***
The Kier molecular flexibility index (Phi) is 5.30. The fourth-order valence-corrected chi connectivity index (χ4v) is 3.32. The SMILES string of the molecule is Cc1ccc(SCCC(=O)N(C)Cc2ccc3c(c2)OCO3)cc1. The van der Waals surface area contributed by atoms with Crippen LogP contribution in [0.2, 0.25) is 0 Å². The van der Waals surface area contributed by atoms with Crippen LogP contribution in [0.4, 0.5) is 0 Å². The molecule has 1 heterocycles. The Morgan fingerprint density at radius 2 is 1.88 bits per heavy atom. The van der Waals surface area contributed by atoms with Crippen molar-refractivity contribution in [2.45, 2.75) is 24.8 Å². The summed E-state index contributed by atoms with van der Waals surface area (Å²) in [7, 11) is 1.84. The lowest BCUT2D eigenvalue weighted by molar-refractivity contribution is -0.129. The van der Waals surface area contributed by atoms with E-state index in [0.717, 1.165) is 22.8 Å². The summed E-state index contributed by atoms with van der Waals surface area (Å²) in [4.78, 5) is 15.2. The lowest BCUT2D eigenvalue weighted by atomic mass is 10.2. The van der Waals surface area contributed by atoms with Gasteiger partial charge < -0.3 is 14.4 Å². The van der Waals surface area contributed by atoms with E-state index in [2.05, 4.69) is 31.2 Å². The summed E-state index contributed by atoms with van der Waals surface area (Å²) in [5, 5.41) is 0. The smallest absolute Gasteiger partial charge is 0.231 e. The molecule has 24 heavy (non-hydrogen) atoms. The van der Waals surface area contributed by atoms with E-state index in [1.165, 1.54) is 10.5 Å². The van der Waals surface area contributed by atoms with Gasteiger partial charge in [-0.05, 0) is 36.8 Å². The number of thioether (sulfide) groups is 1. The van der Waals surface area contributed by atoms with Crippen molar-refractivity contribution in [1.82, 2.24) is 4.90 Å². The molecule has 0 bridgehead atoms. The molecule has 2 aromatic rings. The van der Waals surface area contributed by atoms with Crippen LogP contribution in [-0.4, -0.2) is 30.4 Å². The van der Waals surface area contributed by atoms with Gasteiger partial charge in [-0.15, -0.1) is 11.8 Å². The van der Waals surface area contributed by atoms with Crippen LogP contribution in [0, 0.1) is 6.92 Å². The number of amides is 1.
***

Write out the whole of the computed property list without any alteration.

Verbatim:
The Kier molecular flexibility index (Phi) is 5.30. The fourth-order valence-corrected chi connectivity index (χ4v) is 3.32. The SMILES string of the molecule is Cc1ccc(SCCC(=O)N(C)Cc2ccc3c(c2)OCO3)cc1. The van der Waals surface area contributed by atoms with Crippen LogP contribution in [0.2, 0.25) is 0 Å². The van der Waals surface area contributed by atoms with Crippen LogP contribution in [0.4, 0.5) is 0 Å². The molecule has 1 heterocycles. The Morgan fingerprint density at radius 2 is 1.88 bits per heavy atom. The van der Waals surface area contributed by atoms with Crippen molar-refractivity contribution in [2.45, 2.75) is 24.8 Å². The summed E-state index contributed by atoms with van der Waals surface area (Å²) in [7, 11) is 1.84. The lowest BCUT2D eigenvalue weighted by molar-refractivity contribution is -0.129. The van der Waals surface area contributed by atoms with E-state index in [0.717, 1.165) is 22.8 Å². The summed E-state index contributed by atoms with van der Waals surface area (Å²) in [4.78, 5) is 15.2. The lowest BCUT2D eigenvalue weighted by atomic mass is 10.2. The van der Waals surface area contributed by atoms with Gasteiger partial charge < -0.3 is 14.4 Å². The van der Waals surface area contributed by atoms with E-state index in [2.05, 4.69) is 31.2 Å². The summed E-state index contributed by atoms with van der Waals surface area (Å²) in [5, 5.41) is 0. The smallest absolute Gasteiger partial charge is 0.231 e. The molecule has 24 heavy (non-hydrogen) atoms. The van der Waals surface area contributed by atoms with E-state index in [1.165, 1.54) is 10.5 Å². The van der Waals surface area contributed by atoms with Gasteiger partial charge in [-0.05, 0) is 36.8 Å². The number of thioether (sulfide) groups is 1. The van der Waals surface area contributed by atoms with Crippen molar-refractivity contribution in [1.82, 2.24) is 4.90 Å². The molecule has 0 bridgehead atoms. The molecule has 2 aromatic rings. The van der Waals surface area contributed by atoms with Crippen LogP contribution in [-0.4, -0.2) is 30.4 Å². The van der Waals surface area contributed by atoms with Gasteiger partial charge in [-0.15, -0.1) is 11.8 Å². The van der Waals surface area contributed by atoms with Crippen LogP contribution in [0, 0.1) is 6.92 Å². The number of amides is 1.